On Monday afternoon, my son’s Little Gym sports class put on a “show.” The show was for parents as kind of a finale, to show off the degree of skill the kids had acquired over the course of the class. It involved running “bases” for baseball and mock hitting with a “swim noodle” in place of a bat. The kids used hockey sticks to make a goal, and putted a golf ball. It was very adorable.
During the course of the “show”, the teacher would explain things to the parents using the words “moms” and “dads”. My husband, Tootles‘ daddy, has been in trial since the beginning of the month. This means he is in Court five days a week and does not return home until 6-8 p.m. He then works upstairs until midnight. On the weekends, he’s been working at the office and then returning home to go upstairs and work again til midnight.
Tootles does not like it. At all. He misses his daddy.
During the show, he turned to his tutor and said that he missed his daddy. I was there but mom is always there. This is sports stuff and I think he really wanted his dad to see what he learned, even though he did not express that in so many words. Daddy is the one who plays baseball and golf, not mom.
Each night, when his daddy gets home, my son runs to him and talks to his dad about whatever he wants his daddy to do at that very moment. It always begins with wanting to go upstairs because he knows this is where daddy goes when he gets home. Daddy always makes time for the little guy, even if only for 20 minutes or so. They disappear together and then daddy returns our son to me so he can work.
After the return, my son does try to amuse himself when I am doing some chore or writing. Otherwise, we do something together of our own. During these evenings, at some point, he will always talk about wanting to go upstairs again. I have to tell him he can’t. But he’s mastered a new technique. He will yell to his daddy upstairs. “DADDY!”
We both actually love hearing it because it is a skill that took him four years to acquire. He never used to yell for either of us and we are simply happy that he does this “daddy yell” now.
When Daddy does not come running downstairs, my son will repeat it. When Daddy yells back, ”What is it?” the little guy yells, “Daddy, I want some apple juice!” My husband, like a sucker, comes downstairs. Usually, my son has a fresh glass of apple juice right in front of him. The little guy knows a request for apple juice will get his daddy’s attention.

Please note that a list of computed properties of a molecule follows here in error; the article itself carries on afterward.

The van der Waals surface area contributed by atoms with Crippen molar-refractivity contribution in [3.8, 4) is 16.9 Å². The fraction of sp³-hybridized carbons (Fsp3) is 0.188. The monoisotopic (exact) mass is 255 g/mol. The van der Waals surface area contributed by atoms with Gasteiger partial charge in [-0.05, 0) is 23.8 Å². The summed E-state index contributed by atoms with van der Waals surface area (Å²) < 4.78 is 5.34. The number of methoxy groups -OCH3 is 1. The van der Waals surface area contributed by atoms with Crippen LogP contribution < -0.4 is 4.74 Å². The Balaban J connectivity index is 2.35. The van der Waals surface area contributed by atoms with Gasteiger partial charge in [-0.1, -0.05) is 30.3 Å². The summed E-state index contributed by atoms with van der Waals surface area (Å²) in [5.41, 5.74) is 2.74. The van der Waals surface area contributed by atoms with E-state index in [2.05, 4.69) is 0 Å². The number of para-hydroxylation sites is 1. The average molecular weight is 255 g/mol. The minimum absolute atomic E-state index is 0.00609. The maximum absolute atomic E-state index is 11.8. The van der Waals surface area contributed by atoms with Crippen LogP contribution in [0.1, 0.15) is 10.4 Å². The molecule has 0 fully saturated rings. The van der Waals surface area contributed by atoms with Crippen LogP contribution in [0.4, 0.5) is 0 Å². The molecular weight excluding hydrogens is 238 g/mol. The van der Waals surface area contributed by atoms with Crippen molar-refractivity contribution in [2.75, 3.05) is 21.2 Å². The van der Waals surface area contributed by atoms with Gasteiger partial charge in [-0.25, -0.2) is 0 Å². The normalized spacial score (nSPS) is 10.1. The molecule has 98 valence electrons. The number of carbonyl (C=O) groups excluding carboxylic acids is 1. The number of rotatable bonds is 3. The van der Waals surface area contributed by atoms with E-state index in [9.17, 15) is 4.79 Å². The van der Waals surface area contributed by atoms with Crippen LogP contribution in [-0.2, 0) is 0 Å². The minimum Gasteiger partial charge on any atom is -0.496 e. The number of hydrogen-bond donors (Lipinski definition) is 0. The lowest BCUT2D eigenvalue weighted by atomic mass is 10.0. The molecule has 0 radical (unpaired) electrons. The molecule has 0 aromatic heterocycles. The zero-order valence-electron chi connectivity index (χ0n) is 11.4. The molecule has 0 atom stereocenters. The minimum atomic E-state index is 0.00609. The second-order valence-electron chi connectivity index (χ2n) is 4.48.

This whole month has been chaotic for my son because of this trial. Jessica has been working at the courthouse for the whole month. Billy is away from the office studying for the Bar Exam in July. It is very quiet in our office and I have been left to run what is left going on while taking my son to all his therapies.
On Fridays, during the trial, the courtroom has been “dark”. This means that there is no jury trial on Fridays so my son has been able to see Jessica. You might think this would make him happy. Instead, it is confusing and overwhelming.
Jessica is excited to see Tootles, pick him up and hug and hold him. He smiles and then he wants her to hold him all day long. He wants to climb in her lap and have her baby snuggle, tickle and play with him. She can do this for only moments and then she must go back to work. This causes my son severe emotional anxiety. He is excited to see Jessica and then Jessica becomes “unavailable” to him for reasons he cannot understand. He doesn’t actually have a meltdown about this. He does cry, but in a quiet way that makes it clear there is no panic, no anger, just sadness. I feel it right along with him and it breaks my heart.
He’s started repeating “Daddy and Jessica are using the vacuum cleaner”. When our office was broken into the night before Easter, shortly before trial, we all came to the office. There was broken glass all over the carpet in my husband’s office. I took my son out so he would not get hurt and then both Daddy and Jessica used the vacuum. My son is scared of the vacuum at the office because it is (horribly) loud. I think he’s made some kind of connection between the horrid sound of the vacuum and their disappearance every day for trial. But despite this scary connection, my son’s bravery and desire to see them both has surpassed his fear.
This week when I’ve pick him up from preschool, we’ve headed over to the office for his ABA sessions as we usually do. Each day in the car he has asked if Jessica and Daddy are back at the office. I have to tell him they are not back yet. This week I told him, “Daddy and Jessica are not there today. They are in court.” I knew he has never been to court and does not know what it is, but I thought it would be good for him to hear this information.
Some kids might ask questions about what court is and what their daddies do there. My son does not ask these questions. Instead, he paused, turning his head to the side as he usually does when he is pondering. Then he said to me, quite excitedly, “Wanna go to court!! Wanna go to court!!”
Uh, yeah – no. But it was pretty cute. This trial better hurry up and finish. Otherwise, there’s going to be a new lawyer on our team and I’m not quite sure how that will work out.